New York Giants general manager Joe Schoen speaks during a...

New York Giants general manager Joe Schoen speaks during a press conference at the NFL football scouting combine in Indianapolis, Tuesday, Feb. 27, 2024. (AP Photo/Michael Conroy) Credit: AP/Michael Conroy

As they enter the 2024 NFL Draft, the Giants have the need for speed.

While there has not been a consensus on the player the Giants will select in the first round of the draft Thursday night, there has been a heavy lean toward one position: wide receiver. The Giants hold the sixth overall pick and a total of six picks through the seven rounds.

In the third year of the general manager Joe Schoen and coach Brian Daboll partnership with the Giants, there is also a need for progress, for creativity, for execution and for an infusion of talent. The Giants have to become more explosive on offense, no matter who is at quarterback.

About that: Yes, Schoen gave quarterback Daniel Jones an enormous contract last offseason, a four-year, $160 million deal. Since then, Jones has played in only six games due to a neck injury followed by a torn ACL that ended his 2023 season.

The opportunity to infuse talent into the Giants’ roster begins Thursday night.

As currently constituted, the Giants are nearly bereft of proven difference-makers on offense, especially after Saquon Barkley left in free agency and is now an Eagle.

The Giants haven’t had a game-changing No. 1 receiver since Odell Beckham Jr. in 2018. He is also their last 1,000-yard receiver.

That’s a long time in the NFL.

So, where do the Giants go from here?

Surely it mattered, within the organization, that John Mara voiced support for Jones at the owners’ meetings in March.

“I still have a lot of confidence in Daniel,” Mara said. “I think the Daniel that we saw in 2022 is the real deal. Last year he was hurt, a lot of his offensive linemen were hurt, and things just did not go our way. But I still have all the confidence in the world in him.

“Hopefully, he will be able to go by training camp, and yes, I think we all expect him to be the starter in 2024.”

When Mara talks, everyone listens at the Giants’ Quest Diagnostics Training Center.

Mara also said he would support the Giants moving up in the draft if the front office felt particularly strongly about a marquee player.

Schoen’s first swing at signing a quarterback has not gone well.

The GM referenced Jones’ “high-level” play in 2022, which led to the quarterback getting his nine-figure contract. More recently, Schoen downplayed the quarterback’s 2023 struggles because “anything that could have [gone] wrong, it seems like it did.”

The Giants can get out of the Jones deal after this season.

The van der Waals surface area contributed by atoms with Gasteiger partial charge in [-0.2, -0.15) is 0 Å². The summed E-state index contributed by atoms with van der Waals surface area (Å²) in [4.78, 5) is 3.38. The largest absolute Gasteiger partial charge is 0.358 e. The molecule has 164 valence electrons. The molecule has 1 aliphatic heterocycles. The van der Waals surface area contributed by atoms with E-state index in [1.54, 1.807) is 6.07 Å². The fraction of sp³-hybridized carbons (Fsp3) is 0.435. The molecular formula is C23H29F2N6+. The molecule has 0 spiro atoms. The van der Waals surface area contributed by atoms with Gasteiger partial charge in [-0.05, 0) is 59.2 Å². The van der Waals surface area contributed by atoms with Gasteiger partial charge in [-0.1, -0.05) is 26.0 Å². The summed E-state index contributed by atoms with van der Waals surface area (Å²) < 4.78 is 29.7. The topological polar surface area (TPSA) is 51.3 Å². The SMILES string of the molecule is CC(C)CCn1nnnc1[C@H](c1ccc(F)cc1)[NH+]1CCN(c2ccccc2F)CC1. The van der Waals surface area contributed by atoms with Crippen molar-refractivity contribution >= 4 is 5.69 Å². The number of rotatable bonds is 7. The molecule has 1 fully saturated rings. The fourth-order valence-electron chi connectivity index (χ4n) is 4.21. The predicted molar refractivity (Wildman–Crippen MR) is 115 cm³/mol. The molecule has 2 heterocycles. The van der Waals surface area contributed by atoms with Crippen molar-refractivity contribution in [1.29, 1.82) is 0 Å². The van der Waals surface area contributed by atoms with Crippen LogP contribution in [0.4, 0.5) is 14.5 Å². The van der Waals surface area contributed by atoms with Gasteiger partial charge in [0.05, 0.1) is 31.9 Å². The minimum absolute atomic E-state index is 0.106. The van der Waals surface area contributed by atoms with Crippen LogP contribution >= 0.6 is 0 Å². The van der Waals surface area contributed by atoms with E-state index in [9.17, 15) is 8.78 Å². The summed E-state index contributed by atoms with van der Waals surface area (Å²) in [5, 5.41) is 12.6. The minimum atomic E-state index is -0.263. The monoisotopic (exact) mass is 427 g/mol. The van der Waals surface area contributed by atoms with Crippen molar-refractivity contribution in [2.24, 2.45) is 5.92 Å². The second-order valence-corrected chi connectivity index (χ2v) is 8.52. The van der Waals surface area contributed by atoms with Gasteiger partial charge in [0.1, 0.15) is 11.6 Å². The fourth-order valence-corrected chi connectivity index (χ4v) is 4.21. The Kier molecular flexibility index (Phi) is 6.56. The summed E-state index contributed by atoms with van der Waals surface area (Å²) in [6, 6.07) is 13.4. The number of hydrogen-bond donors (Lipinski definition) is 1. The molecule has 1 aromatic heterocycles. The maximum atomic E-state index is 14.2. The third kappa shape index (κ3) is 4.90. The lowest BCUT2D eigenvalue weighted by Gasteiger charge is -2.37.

In this draft, the Giants will run out of picks before they fill all of their needs. They have to find a starting cornerback opposite Deonte Banks and a safety, at least for depth, after the free-agency departure of Xavier McKinney.

“You let your board talk to you,” Schoen said. “I’m confident we’re going to get a good player Thursday, whatever position that is, and we’ll sleep good at night knowing we did all the preparation and we let the board talk to us.”

The Giants have to find more speed and more touchdowns, particularly at the receiver position.

Consider: Veteran Darius Slayton was the Giants’ top receiver last season. He ranked 46th among NFL receivers with 770 yards. He scored four touchdowns. Wan’Dale Robinson returned last season after tearing his ACL as a rookie. On his 60 receptions in 2023, he averaged a light 8.8 yards per catch. And Jalin Hyatt in his rookie season made 23 catches for 373 yards, a hefty average of 16.2 yards per catch. Why Hyatt did not get more opportunities remains a mystery.

The Giants have a lot of work to do, and they know it.

Perhaps the best news for the Giants — and this is significant — is that the offensive line appears to have been fortified in free agency with capable players who joined the Giants to make a difference.

If that’s the case, that represents true progress.

What the Giants do over the next three days will also shape the rest of 2024.

And they know they need to get it right.

Potential Giants draft picks at No. 6

Malik Nabers, WR, LSU, Jr.

He’s an explosive wide receiver who could open opportunities for teammates. Was first-team Associated Press All-American. Ranked second in FBS with 1,569 yards. Averaged 17.6 yards per catch. Led SEC with 89 receptions, had 14 receiving TDs.

Terrion Arnold, CB, Alabama, Soph.

Has a natural bounce to his step, which likely stems from his basketball background. Plays with a low center of gravity. Elite when it comes to changing directions, owning one of the fastest shuttle times in his class.

Michael Penix Jr., QB, Washington, Sr.

Transferred from Indiana to Washington. Finished as runner-up in Heisman balloting as a senior. Ran a 4.46 in the 40. Suffered four season-ending injuries in college, which could affect his draft stock.

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